I also wanted to make sure that Heads Up talked about trauma and all the social factors—like racism, homophobia, transphobia, poverty, etc.—that contribute to poor mental health. When this gets missed, we start to think of mental health as just an individual thing. But if we want people to be well, we need to create a just society that treats people well.

Writing Heads Up gave me the chance to connect with so many amazing people with knowledge and real-life experience.

Shawn shared his story of living on the street as a teenager, then as a young adult having his successful music career disappear when he experienced psychosis and ended up in jail.  Shawn tells how medications, a support group and writing songs helped him to find health and balance again.

Rennie talked about how she still deals with intergenerational trauma because she was taken from her Indigenous family and community as a child. She found healing through both counselling and Anishinaabe ceremonies. She explains how Indigenous cultural practices help to create balance in mind, body, heart and spirit. And instead of thinking of a really painful time as a breakdown, she says, you can see it as a breakthrough.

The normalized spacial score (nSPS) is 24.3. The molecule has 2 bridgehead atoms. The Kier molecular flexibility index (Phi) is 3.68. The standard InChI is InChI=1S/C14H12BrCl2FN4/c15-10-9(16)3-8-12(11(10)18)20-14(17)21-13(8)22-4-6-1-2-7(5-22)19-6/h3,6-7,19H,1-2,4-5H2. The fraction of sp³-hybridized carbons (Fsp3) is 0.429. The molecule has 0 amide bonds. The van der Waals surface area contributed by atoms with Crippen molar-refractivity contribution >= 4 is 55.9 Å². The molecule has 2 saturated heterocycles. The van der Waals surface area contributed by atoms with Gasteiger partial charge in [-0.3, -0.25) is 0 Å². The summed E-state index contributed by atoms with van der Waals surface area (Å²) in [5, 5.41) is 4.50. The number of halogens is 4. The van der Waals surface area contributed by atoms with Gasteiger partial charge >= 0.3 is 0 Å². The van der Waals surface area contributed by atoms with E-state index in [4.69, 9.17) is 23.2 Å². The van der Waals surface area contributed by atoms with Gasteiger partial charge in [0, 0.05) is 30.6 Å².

Lee shared their struggle with an eating disorder that started in high school while on the wrestling team. They were so scared to reach out for help, but eventually did. Now Lee is on a recovery journey that they proudly claim is not about being “normal.”

“If we want people to be well, we need to create a just society that treats people well.”

These are just a few of the real-life stories in Heads Up. Mental health is so complex. Every aspect of life factors in. So it’s interesting to explore different people’s takes on it. I believe that the more understanding we have, the more we’re able to respond with compassion and create a better world.